DES to privatize workfare, public assistance programs

The state more than two years ago sought to privatize management of workfare and other welfare-related services in Mohave County provided by the Department of Economic Security.

While the contract with Maximus fell through because of a dispute over the budget, DES has been directed by a new state law to do so on a statewide basis.

DES issued a notice of requests for proposals Dec.

31 to seek other entities to administer the Job Opportunities and Basic Skills (workfare) program as well as child care and supportive services provided to public assistance recipients.

The assistance service, Temporary Assistance for Needy Families, replaced Aid to Families with Dependent Children under the federal welfare reform act.

The prospective operators must respond to the RFP by March 19.

The successful applicants are expected to begin providing the services in the fiscal year starting July 1 and will have an option to renew contracts with DES when the fiscal year ends on the following June 30.

The purpose of the RFP is to see "what kind of innovative ideas are out there" and determine whether the state can save money, said Thomas Colombo, program administrator for the JOBS program statewide.

DES broke down the state into 16 delivery areas, and may recruit as many as 16 entities to manage the services, according to Jerry Hancock, contracts supervision manager.

The delivery areas are the 15 counties, with Maricopa split into two areas because it is the most populated one.

A would-be contractor could vie for more than one delivery area and for as many as 16, Hancock said.

He explains that the RFP is not limited to businesses and could be open to nonprofit organizations to submit proposals.

A proposal to privatize the same services in Mohave County under a pilot project with another rural county encountered widespread opposition in 2000.

Under the project, Maximus would provide the services in Mohave County, and its performance would be compared with another county in which DES would continue to administer the programs.

The now-defunct Arizona Works Agency Procurement Board voted in June 2000 to pick Mohave County for a pilot project in June 2000 over the objections of the Mohave/La Paz Local Workforce Investment Board.

The work force board includes representatives from local government, private industry and social services agencies.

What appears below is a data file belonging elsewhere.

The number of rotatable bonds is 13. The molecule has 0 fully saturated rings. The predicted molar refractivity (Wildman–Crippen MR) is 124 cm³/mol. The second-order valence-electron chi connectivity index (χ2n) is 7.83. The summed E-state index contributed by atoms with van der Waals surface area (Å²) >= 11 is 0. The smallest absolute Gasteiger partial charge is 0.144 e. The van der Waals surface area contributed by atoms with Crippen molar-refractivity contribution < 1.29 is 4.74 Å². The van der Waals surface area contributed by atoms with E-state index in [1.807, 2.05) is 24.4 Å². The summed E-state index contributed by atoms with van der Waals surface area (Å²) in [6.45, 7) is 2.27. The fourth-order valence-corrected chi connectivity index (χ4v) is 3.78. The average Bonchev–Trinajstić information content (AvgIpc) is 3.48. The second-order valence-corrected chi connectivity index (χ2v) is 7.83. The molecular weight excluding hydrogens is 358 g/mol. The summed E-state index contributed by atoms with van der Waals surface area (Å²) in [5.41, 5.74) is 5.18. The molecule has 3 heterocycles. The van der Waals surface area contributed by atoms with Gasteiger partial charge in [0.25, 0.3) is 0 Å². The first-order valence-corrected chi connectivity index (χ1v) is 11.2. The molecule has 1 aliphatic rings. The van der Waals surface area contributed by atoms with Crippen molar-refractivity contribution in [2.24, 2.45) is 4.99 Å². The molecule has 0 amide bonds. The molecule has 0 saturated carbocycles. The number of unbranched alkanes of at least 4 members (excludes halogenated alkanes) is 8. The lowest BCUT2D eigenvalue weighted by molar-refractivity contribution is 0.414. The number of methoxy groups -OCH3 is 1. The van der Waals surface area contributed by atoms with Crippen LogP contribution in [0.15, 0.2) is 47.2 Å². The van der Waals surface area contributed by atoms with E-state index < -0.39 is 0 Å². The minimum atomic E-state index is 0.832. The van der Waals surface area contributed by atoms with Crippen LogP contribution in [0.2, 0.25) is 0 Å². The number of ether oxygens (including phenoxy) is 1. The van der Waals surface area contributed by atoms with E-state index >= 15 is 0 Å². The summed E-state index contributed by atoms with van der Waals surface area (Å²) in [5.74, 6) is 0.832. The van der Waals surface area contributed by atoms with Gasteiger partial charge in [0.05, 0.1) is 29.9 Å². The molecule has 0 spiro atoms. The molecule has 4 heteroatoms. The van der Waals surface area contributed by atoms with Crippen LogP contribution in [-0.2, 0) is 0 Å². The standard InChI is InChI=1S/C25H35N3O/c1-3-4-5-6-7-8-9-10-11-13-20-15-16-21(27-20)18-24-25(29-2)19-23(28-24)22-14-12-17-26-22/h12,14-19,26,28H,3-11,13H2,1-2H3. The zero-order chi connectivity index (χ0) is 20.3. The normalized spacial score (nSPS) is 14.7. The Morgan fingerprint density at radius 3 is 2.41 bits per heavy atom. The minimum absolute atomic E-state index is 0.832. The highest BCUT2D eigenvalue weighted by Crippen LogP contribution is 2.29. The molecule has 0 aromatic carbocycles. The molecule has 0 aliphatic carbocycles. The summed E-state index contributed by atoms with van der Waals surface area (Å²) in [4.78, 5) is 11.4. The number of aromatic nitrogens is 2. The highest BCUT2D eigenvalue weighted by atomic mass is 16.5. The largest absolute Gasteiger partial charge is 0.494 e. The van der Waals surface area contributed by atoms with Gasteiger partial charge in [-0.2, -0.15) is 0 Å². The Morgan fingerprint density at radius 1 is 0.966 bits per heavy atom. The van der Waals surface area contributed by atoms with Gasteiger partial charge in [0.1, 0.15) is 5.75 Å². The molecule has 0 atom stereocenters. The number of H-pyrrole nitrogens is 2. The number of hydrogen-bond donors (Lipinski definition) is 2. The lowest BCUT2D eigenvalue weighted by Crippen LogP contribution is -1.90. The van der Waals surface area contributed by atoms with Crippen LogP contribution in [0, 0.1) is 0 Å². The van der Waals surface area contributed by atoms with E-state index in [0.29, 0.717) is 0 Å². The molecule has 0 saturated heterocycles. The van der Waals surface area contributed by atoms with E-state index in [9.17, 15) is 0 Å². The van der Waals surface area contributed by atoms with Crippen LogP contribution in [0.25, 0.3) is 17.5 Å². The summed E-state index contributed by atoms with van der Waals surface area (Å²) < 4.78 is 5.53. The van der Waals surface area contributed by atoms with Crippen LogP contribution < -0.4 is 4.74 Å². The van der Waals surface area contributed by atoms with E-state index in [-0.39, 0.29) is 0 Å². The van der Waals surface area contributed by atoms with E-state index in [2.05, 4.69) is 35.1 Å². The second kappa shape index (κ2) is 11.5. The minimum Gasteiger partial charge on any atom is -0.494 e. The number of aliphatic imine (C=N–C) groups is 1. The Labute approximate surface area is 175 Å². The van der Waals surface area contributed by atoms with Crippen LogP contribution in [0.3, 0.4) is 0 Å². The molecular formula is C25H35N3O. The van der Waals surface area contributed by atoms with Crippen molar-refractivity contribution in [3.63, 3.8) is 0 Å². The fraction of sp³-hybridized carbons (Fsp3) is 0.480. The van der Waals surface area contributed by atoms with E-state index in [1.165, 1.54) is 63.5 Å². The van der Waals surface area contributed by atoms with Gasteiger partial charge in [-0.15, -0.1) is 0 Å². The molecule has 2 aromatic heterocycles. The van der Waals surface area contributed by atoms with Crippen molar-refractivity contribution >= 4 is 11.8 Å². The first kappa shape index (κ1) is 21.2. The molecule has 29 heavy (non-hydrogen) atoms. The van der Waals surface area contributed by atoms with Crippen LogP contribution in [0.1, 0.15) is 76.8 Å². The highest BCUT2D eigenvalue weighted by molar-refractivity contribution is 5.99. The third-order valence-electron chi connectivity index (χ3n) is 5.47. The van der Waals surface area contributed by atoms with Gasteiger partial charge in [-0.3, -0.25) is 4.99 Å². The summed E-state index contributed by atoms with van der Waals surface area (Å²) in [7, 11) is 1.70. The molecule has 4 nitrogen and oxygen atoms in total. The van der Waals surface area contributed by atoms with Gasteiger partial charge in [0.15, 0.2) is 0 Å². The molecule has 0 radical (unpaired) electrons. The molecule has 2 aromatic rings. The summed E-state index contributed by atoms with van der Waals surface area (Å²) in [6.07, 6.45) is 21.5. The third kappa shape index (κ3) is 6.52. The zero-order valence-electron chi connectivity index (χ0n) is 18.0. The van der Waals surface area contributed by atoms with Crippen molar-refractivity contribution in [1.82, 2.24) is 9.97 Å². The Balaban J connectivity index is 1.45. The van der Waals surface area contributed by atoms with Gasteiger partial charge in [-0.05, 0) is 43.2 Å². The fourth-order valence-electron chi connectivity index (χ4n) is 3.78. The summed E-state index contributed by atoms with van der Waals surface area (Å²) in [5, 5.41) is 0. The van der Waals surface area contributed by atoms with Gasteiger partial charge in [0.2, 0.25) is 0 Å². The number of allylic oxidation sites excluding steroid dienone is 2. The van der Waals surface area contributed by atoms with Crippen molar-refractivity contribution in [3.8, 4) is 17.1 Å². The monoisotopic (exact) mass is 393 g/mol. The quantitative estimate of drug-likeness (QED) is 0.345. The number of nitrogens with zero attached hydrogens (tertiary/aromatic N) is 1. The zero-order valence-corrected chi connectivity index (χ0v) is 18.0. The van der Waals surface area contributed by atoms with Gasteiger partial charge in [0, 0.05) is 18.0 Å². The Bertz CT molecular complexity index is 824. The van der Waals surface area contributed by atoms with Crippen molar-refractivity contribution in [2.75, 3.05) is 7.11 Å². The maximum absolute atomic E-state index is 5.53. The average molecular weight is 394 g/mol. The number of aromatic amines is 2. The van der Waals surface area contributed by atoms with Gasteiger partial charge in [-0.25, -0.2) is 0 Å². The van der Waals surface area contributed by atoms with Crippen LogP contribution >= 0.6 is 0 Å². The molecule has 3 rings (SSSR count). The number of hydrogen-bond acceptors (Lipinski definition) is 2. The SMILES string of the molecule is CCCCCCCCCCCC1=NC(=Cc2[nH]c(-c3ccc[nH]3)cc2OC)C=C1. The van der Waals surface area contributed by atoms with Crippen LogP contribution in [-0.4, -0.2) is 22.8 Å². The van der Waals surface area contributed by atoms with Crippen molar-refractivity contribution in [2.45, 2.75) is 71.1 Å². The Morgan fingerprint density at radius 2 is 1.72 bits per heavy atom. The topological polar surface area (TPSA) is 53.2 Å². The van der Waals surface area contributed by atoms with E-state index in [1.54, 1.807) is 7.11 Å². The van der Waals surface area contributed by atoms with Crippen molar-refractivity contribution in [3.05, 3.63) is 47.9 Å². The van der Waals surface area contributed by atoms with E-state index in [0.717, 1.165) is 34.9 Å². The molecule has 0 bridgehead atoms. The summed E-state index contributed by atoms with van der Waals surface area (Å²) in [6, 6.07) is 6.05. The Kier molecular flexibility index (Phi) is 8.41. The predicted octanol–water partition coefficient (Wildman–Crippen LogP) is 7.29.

The work force board opposed the proposed contract with Maximus because the board feared the Virginia-based company would seek a profit at the expense of providing a quality service.

Board members said they were pleased with the services provided by DES.

Maximus was supposed to begin rolling out the program in January 2001, but the company faced delays because of protracted negotiations over the terms of the contract.

In October 2001, the state board rejected the proposed contract amendment with Maximus by a 4-3 vote.

The proposed contract called for paying Maximus $900,000 a year and as much as $400,000 in incentive pay for meeting goals such as placing people in jobs that paid $8.15 or more an hour, according to Lynda French, a Kingman resident who served on the state board and is on the work force board.

Fifty county residents who took part in the JOBS program in November received an average wage of $7.19 an hour, Colombo said.

The workfare program served 495 people through various programs, including job training and placement.

"We have supportive service, which will help people oftentimes with transportation, clothing, books if they need it for a training class or a school, and we coordinate activities or support activities with other programs as needed," Colombo said.

Colombo said the maximum TANF benefit for a family of three is $347 a month.

TANF recipients account for a small minority of county residents who receive child care, according to Tony Zabicki, federal plan coordinator with DES' child are administration.

In December, the latest month available, only 74 of the 1,061 families that obtained subsidized child care received monthly TANF benefits.

Child care benefits amounted to $287 per child per month.